The Last Lone Inventor

A Tale of Genius, Deceit, and the Birth of Television

One of Amazon’s "100 Biographies & Memoirs to Read in a Lifetime"



A wonderful tale, riveting and bittersweet
— The New Yorker
A fascinating and important story
— The New York Times
One of the 75 best business books of all time
A riveting American classic of independent brilliance versus corporate arrogance. I found it more fun than fiction
Farnsworth is probably the most influential unknown person in the past century, and Evan I. Schwartz tells the fascinating inside story.

Excerpt from the Prologue

There was a time when Philo T. Farnsworth was the perfect picture of inventive brilliance. On September 3, 1928, a photograph of him appeared on the front page of the San Francisco Chronicle, bold type hailing the “young genius quietly working away in his laboratory on his revolutionary light machine.” Just 22 years old, he has recently grown a mustache to mask his youth. His unsmiling expression barely hinted at his inner exhilaration, and his eyes fixed somewhere beyond the lens of the camera, as if to deflect attention away from himself and toward the two tubes he was holding in his hands. The article described these quart jar-sized devices as the first all-electric “sending and receiving tubes of his new television set,” a system that transmits twenty pictures per second, each frame containing eight thousand elements, or pinpoints of light.

The evening the story was published, Farnsworth was driving down Market Street in an open-air roadster, heading back home from an evening at the movies. His 20-year-old wife, Pem, was riding next to him.

Among those most interested in reading the article was David Sarnoff. Sitting at his glass-top desk high up in New York City’s towering Woolworth Building, Sarnoff spent much of his day reviewing and responding to press clippings, reports, and memoranda. The founder of the NBC radio network, Sarnoff had recently been named acting president of NBC’s parent, the Radio Corporation of America, as the actual president had taken a leave of absence to work full time on Herbert Hoover’s 1928 run for the White House. Sarnoff used to opportunity to establish his reputation as the Babe Ruth of broadcasting.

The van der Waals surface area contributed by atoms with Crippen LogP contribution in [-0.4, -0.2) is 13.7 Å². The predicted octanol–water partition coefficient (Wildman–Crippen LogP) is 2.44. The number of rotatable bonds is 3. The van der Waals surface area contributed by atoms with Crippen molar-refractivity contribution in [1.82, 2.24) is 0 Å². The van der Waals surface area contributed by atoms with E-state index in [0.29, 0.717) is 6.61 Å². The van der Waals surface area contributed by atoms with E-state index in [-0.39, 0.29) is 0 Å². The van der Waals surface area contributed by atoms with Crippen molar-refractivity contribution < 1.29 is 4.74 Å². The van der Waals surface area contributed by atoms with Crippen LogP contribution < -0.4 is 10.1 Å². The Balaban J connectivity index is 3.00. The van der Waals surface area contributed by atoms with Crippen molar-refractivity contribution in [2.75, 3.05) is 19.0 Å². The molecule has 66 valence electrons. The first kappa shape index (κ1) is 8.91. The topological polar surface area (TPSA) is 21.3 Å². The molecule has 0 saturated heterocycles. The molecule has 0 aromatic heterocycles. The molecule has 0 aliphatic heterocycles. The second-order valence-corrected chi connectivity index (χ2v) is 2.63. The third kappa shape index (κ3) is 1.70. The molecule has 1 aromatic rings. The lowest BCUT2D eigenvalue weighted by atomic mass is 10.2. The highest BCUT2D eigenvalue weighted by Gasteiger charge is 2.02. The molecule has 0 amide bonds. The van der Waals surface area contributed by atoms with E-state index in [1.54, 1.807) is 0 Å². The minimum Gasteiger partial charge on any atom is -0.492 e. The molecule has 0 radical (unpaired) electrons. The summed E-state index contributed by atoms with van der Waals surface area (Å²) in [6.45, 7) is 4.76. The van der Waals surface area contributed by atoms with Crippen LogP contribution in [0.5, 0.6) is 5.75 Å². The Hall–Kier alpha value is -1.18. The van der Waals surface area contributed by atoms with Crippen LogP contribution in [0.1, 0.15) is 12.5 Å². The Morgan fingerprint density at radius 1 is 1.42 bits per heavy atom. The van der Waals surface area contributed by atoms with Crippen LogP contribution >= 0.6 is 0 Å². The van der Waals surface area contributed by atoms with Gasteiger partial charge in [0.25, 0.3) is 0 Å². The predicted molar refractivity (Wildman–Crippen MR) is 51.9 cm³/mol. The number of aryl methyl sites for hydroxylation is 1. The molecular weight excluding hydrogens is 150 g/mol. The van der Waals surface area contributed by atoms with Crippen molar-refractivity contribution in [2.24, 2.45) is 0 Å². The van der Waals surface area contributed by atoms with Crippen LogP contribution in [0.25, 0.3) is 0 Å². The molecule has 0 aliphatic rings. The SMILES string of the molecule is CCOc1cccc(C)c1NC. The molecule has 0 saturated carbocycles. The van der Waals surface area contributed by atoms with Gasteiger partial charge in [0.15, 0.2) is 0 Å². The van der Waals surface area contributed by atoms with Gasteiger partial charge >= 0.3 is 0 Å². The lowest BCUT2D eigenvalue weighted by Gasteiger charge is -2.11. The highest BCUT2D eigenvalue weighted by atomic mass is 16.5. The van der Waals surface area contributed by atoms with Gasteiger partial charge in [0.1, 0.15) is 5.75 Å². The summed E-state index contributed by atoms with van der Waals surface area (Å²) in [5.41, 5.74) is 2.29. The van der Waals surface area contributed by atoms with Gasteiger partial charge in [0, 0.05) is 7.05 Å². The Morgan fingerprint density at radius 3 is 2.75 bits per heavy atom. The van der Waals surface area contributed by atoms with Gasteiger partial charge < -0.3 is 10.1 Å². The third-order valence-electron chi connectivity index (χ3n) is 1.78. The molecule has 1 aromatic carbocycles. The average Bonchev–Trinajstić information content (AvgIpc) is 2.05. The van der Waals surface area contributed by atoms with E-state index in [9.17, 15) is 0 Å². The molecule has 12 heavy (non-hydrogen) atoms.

Philo Farnsworth didn’t quite realize that the process of invention itself was being transformed. Innovation became too important and too lucrative to be left in the hands of unpredictable, independent individuals. The giant corporations that had sprung up around all the new technologies of the past century wanted to control the future and avoid surprises that could topple their empires, and they were growing more and more frustrated over negotiating for patent rights.

Both men were bursting with such abundant self-confidence that neither could conceive of defeat. They imposed their talents and their wills, their hopes and their fears, and even the quirks of their personalities on the invention. Out of the confrontation, modern television would emerge, ingesting images of reality deep inside itself, then spitting our reordered flickers of phosphorescence into living rooms everywhere. By the time the inventor and the mogul would die, in the very same year, the number of homes on Earth with televisions would surpass those with indoor plumbing. Philo Farnsworth and David Sarnoff were fighting over something more then just a box of lights and wires.